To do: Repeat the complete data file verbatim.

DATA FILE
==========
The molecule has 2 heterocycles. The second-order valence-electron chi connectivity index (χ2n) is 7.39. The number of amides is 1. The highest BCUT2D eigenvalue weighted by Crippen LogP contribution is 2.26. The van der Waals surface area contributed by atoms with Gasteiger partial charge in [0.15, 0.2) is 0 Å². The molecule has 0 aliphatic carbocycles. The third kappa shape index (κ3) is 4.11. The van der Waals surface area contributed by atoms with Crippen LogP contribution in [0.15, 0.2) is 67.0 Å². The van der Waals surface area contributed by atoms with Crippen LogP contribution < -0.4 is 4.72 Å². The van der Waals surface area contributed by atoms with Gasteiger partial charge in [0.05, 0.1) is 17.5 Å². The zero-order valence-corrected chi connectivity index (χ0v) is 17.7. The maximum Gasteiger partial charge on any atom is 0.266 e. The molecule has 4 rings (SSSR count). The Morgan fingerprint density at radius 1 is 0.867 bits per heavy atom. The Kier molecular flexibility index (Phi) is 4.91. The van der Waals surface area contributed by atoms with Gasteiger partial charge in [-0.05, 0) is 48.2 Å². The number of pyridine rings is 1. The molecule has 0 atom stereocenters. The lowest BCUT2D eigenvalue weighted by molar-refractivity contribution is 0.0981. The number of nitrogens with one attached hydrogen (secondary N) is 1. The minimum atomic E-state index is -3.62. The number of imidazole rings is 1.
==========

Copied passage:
The molecule has 2 heterocycles. The second-order valence-electron chi connectivity index (χ2n) is 7.39. The number of amides is 1. The highest BCUT2D eigenvalue weighted by Crippen LogP contribution is 2.26. The van der Waals surface area contributed by atoms with Gasteiger partial charge in [0.15, 0.2) is 0 Å². The molecule has 0 aliphatic carbocycles. The third kappa shape index (κ3) is 4.11. The van der Waals surface area contributed by atoms with Crippen LogP contribution in [0.15, 0.2) is 67.0 Å². The van der Waals surface area contributed by atoms with Crippen LogP contribution < -0.4 is 4.72 Å². The van der Waals surface area contributed by atoms with Gasteiger partial charge in [0.05, 0.1) is 17.5 Å². The zero-order valence-corrected chi connectivity index (χ0v) is 17.7. The maximum Gasteiger partial charge on any atom is 0.266 e. The molecule has 4 rings (SSSR count). The Morgan fingerprint density at radius 1 is 0.867 bits per heavy atom. The Kier molecular flexibility index (Phi) is 4.91. The van der Waals surface area contributed by atoms with Gasteiger partial charge in [-0.05, 0) is 48.2 Å². The number of pyridine rings is 1. The molecule has 0 atom stereocenters. The lowest BCUT2D eigenvalue weighted by molar-refractivity contribution is 0.0981. The number of nitrogens with one attached hydrogen (secondary N) is 1. The minimum atomic E-state index is -3.62. The number of imidazole rings is 1.